Marriage and family[edit]

In 1853 Pease married Dr. John Pringle Nichol (1804–1859), Regius Professor of Astronomy at the University of Glasgow and she moved to Edinburgh to live with him. Her family opposed the marriage, as Nicholl was a Presbyterian. According to the endogamous rules of the Quakers, Pease had to leave the Society of Friends.


  1. ^ Clare Midgley, Women Against Slavery, p. 152
  2. ^ Oxford Dictionary of National Biography
  3. ^ a b c d The Anti-Slavery Society Convention, 1840, Benjamin Robert Haydon, 1841, National Portrait Gallery, London, NPG599, Given by British and Foreign Anti-Slavery Society in 1880
  4. ^ Stoddart, A.M. 1899. Elizabeth Pease Nichol. London: J.M. Dent & Co.
  5. ^ Clare Midgley, Women Against Slavery, p. 51
  6. ^ Pipes, editors, Elizabeth Ewan, Sue Innes, Siân Reynolds ; co-ordinating editor Rose (2006). The biographical dictionary of Scottish women from the earliest times to 2004. Edinburgh: Edinburgh University Press. p. 376. ISBN 0748626603.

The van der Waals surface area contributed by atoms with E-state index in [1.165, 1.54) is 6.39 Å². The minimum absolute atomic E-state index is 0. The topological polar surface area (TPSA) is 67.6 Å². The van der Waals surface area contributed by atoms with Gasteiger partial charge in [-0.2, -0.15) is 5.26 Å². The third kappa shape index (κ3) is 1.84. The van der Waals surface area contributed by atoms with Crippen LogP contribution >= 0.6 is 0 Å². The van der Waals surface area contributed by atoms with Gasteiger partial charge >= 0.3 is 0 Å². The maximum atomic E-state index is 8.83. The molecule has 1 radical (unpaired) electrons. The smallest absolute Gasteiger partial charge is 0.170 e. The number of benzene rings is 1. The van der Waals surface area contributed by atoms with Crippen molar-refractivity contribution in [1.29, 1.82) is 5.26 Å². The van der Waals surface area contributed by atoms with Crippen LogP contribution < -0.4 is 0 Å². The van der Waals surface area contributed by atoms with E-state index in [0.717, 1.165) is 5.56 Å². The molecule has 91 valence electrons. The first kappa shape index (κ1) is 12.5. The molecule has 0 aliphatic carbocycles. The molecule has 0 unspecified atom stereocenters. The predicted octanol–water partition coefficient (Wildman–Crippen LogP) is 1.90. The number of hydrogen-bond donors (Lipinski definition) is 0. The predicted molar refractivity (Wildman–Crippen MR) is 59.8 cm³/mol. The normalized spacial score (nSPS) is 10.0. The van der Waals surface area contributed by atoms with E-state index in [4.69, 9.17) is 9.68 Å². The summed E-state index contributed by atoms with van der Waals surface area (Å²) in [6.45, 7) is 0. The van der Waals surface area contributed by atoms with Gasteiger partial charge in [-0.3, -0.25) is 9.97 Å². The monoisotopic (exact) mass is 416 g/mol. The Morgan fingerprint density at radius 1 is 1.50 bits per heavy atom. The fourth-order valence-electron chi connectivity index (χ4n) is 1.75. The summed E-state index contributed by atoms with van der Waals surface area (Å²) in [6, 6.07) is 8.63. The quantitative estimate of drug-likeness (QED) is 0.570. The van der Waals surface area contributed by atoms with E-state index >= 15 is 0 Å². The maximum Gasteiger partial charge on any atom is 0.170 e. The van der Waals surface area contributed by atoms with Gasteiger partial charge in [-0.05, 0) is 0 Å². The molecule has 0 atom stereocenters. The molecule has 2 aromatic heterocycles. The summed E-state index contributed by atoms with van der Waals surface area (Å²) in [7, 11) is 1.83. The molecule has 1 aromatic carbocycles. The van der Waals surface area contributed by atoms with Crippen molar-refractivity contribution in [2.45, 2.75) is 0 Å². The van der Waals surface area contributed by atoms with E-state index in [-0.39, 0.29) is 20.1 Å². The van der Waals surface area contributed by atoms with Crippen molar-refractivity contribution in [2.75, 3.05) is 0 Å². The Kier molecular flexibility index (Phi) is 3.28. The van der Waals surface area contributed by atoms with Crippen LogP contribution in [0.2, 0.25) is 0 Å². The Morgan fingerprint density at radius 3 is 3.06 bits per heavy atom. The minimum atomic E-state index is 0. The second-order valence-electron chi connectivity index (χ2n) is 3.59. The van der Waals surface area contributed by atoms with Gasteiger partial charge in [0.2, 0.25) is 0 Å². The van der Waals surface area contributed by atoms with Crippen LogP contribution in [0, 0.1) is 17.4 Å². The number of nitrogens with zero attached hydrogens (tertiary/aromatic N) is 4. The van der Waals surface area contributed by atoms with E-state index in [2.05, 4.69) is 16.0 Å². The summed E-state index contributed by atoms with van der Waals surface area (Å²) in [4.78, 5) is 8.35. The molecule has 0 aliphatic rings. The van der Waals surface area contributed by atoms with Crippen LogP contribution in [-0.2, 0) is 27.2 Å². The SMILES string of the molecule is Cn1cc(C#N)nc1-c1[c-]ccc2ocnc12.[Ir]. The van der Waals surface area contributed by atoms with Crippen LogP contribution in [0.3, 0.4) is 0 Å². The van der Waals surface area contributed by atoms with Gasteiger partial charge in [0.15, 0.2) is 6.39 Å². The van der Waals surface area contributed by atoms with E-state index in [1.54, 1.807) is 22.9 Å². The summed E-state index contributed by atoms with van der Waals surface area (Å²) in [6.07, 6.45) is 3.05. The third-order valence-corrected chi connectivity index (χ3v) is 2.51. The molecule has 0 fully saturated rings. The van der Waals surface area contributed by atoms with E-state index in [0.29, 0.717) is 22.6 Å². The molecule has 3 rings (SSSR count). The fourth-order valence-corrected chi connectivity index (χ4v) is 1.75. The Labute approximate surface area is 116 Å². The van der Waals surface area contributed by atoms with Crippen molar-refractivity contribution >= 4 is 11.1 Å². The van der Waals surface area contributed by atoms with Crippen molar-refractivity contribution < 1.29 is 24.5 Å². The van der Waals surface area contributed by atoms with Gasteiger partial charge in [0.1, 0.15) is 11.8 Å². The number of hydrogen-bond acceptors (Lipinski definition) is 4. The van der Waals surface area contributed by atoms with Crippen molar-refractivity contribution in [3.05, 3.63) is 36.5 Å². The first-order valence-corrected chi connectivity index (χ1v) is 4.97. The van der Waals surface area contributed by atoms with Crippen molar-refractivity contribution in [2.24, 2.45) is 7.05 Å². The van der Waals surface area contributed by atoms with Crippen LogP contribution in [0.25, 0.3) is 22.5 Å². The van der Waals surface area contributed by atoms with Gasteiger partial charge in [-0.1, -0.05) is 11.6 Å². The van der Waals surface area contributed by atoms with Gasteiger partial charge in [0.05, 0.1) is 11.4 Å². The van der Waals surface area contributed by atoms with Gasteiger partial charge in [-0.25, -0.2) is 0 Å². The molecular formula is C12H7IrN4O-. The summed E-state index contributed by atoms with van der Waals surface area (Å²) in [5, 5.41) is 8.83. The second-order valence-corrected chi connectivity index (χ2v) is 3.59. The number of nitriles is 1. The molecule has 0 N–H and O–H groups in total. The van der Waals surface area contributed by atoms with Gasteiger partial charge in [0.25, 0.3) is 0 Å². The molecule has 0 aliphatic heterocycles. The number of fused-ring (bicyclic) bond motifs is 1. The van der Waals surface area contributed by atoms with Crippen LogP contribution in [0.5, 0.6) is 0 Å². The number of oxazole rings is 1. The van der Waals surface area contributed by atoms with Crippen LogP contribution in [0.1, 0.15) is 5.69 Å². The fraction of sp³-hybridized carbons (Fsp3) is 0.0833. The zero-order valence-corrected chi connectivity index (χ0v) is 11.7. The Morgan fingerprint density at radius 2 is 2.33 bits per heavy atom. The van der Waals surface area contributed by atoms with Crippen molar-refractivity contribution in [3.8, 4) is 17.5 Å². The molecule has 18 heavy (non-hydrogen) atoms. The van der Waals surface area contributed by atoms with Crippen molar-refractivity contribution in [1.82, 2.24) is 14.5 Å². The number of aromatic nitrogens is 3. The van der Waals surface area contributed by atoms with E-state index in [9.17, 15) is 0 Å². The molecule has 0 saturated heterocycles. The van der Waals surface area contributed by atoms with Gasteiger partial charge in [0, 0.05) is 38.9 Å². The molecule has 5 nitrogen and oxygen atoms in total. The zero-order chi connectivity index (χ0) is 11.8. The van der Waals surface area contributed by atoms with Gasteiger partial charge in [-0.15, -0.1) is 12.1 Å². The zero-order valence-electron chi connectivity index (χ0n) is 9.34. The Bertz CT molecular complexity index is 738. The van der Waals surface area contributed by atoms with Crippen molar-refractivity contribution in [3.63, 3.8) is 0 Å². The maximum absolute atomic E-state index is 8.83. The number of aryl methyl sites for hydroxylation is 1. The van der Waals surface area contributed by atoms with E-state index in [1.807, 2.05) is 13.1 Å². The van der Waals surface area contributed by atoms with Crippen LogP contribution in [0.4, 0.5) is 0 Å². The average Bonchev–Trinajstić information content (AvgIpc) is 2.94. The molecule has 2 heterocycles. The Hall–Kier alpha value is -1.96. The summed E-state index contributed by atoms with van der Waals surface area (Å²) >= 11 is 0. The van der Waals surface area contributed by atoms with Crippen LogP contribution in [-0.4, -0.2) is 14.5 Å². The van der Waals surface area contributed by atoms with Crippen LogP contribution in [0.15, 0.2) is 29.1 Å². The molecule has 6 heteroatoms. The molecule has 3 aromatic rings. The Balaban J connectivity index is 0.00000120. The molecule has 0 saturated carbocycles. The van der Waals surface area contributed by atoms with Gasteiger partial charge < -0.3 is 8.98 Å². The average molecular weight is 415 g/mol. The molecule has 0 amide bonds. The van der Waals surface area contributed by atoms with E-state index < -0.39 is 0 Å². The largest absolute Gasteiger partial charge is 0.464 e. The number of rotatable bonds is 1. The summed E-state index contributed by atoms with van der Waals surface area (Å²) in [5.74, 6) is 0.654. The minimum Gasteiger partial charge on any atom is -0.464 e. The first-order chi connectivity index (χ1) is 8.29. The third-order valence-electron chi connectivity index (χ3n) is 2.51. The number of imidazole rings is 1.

7. ^ Elizabeth Crawford, The Women's Suffrage Movement, p. 462, accessed 4 August 2008
  8. ^ Frances H. Bradburn, A Memorial of George Bradburn, 1883
  9. ^ Harriet H. Robinson, Massachusetts in the woman suffrage movement. A general, political, legal and legislative history from 1774, to 1881, accessed 19 July 2006
  10. ^ Reforming Men and Women: Gender in the Antebellum City, Bruce Dorsey, p.179, 2002, ISBN 0-8014-3897-7 accessed 21 July 2008
  11. ^ National Society of Women's Suffrage. Examiner; 14 January 1871; 3285; British Periodicals pg 55
  12. ^ Eliza Wigham, The Scottish Suffragists, retrieved 30 May 2015
  13. ^ Campaign to honour four 'forgotten' heroines of Scottish history, HeraldScotland, 2 June 2015, retrieved 5 June 2015